Although it’s not saying much, Thursday night’s Republican debate was easily the most subdued and – dare I say – substantive. There were no penis discussions or references to menstrual cycles or evaluations of candidates’ energy levels. Instead, the candidates, thanks in part to the moderators, focused most of their attention on policy differences.
The Republican presidential campaign has consisted mostly of theatrics and platitudinous exchanges, but on the rare occasion that policy has crept into the discussion, some fascinating differences have emerged, differences that highlight just how fractured the party has become.
If Trump’s ascendance offers any optimism at all, it’s that primary voters – and conservatives more generally – are starting to reject Republican orthodoxy – on trade, on foreign policy, on taxes, and even on entitlements. During Thursday’s CNN debate, this trend continued.
Alexander Burns of The New York Times sums it up nicely: “Under determined questioning, Mr. Trump was finally forced to fill in some of the gaping blanks in his policy vision. The result was a broad rejection of core Republican priorities. He assailed free-trade agreements, pledged not to cut government benefits for retirees and defended taking a neutral stance in negotiations with Israel and the Palestinian Authority.”
Trump’s musings on foreign policy and America’s soft imperialism were especially intriguing:
“We’re the policemen of the world. We take care of the entire world. We’re going to have a stronger military…But we take care of Germany, we take care of Saudi Arabia, we take care of Japan, we take care of South Korea…We get virtually nothing…We are going to be in a different world. We’re going to negotiate real deals now, and we’re going to bring the wealth back to our country.”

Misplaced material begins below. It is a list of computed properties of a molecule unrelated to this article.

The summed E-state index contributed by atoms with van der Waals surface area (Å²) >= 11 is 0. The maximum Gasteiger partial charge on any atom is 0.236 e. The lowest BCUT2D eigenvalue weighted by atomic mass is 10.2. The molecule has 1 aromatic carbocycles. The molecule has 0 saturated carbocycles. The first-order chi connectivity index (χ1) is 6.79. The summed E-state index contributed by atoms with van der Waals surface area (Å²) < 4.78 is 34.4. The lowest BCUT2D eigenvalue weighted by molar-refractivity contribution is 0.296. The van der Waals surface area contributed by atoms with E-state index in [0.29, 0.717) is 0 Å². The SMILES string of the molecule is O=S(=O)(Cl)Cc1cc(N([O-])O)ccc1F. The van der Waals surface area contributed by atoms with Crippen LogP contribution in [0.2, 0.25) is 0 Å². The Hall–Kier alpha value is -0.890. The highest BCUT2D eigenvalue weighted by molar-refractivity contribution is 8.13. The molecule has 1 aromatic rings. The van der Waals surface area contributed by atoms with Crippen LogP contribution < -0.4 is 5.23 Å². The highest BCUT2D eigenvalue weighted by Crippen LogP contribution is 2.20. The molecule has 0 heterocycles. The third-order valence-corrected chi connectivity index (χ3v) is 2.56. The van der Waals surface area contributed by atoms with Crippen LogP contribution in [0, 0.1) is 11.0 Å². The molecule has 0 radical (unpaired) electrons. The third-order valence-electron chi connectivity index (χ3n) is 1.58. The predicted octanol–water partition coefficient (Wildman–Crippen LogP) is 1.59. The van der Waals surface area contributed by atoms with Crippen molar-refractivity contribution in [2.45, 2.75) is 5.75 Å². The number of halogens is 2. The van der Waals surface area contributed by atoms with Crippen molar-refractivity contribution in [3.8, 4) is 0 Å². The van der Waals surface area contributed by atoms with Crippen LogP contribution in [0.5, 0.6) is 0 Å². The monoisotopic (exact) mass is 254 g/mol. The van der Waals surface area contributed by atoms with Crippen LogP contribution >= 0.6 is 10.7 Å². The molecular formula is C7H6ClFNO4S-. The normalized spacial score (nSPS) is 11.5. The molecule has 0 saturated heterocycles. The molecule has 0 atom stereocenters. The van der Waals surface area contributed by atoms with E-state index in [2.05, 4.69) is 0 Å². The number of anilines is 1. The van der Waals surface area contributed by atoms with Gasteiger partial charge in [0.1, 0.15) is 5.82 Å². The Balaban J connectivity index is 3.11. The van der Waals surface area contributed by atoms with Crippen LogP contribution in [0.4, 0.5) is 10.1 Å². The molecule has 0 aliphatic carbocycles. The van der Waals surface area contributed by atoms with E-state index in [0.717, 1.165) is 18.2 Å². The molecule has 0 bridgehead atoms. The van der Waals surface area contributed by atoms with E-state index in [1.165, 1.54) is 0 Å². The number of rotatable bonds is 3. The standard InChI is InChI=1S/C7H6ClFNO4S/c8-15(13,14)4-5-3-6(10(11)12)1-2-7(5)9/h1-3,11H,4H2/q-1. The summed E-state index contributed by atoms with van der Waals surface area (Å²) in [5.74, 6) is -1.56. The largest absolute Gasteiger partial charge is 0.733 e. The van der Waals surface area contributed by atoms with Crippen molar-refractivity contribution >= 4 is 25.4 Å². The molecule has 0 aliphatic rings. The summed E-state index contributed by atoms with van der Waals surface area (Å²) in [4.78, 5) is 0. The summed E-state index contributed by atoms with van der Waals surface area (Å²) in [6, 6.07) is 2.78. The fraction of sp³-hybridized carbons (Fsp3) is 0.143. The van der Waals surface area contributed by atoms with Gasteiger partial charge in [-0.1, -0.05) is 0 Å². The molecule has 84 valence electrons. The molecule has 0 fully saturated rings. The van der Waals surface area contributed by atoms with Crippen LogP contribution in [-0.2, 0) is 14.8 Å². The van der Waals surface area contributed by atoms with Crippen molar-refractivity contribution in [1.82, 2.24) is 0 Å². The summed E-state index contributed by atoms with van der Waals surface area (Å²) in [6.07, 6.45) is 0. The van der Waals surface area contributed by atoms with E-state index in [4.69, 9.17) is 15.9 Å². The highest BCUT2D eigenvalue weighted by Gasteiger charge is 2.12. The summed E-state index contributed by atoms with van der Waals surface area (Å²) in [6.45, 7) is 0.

This is the near-isolationist ethos of Rand Paul, which Republicans have consistently repudiated for years. And yet Trump has tethered it to his vague populist message with resounding results. On the Israel-Palestinian question, Trump was similarly refreshing, if still borderline incoherent:
“I think if we’re going to ever negotiate a peace settlement, which every Israeli wants, and I’ve spoken to the toughest and the sharpest, they all want peace, I think it would be much more helpful…I’m a negotiator. If I go in, I’ll say I’m pro-Israel and I’ve told that to everybody and anybody that would listen. But I would like to, at least, have the other side think I’m somewhat neutral as to them, so that we can maybe get a deal done.“
If you declare in advance that you’re “pro-Israel,” you’re not really neutral, but let’s not focus on Trump’s disjointedness. The important point is that Trump is breathing a little sanity into this discussion on the right. It’s become a heresy in Republican circles to admit that we ought to adopt a more realist – and sensible – approach to Israel because of the stranglehold religious lunatics have on the party. So it’s rather nice to see Trump say this at a Republican debate. He received a muted applause last night, but the election results and polls prove his message is resonating.
Trump’s free trade bashing is also revealing. The Republican Party has championed neoliberalism, free trade and trickle down economics for decades. As a result of these policies, we've seen an explosion of wealth for those at the top and the near-total erosion of the middle and working classes. And yet the GOP’s cynical manipulation of religious fervor and cultural angst has distracted much of their base from these realities. Trump’s economic populism suggests, at minimum, that conservative voters are waking up to bill of goods they’ve been sold.
Trump is terrible for the country, and his election would be a permanent stain on our political system, but his success offers at least this one silver lining. His campaign still says more about the latent resentment bubbling beneath our body politic than it does anything else. But progressive Democrats can nonetheless rejoice at the broad appeal of this aspect of Trump's platform.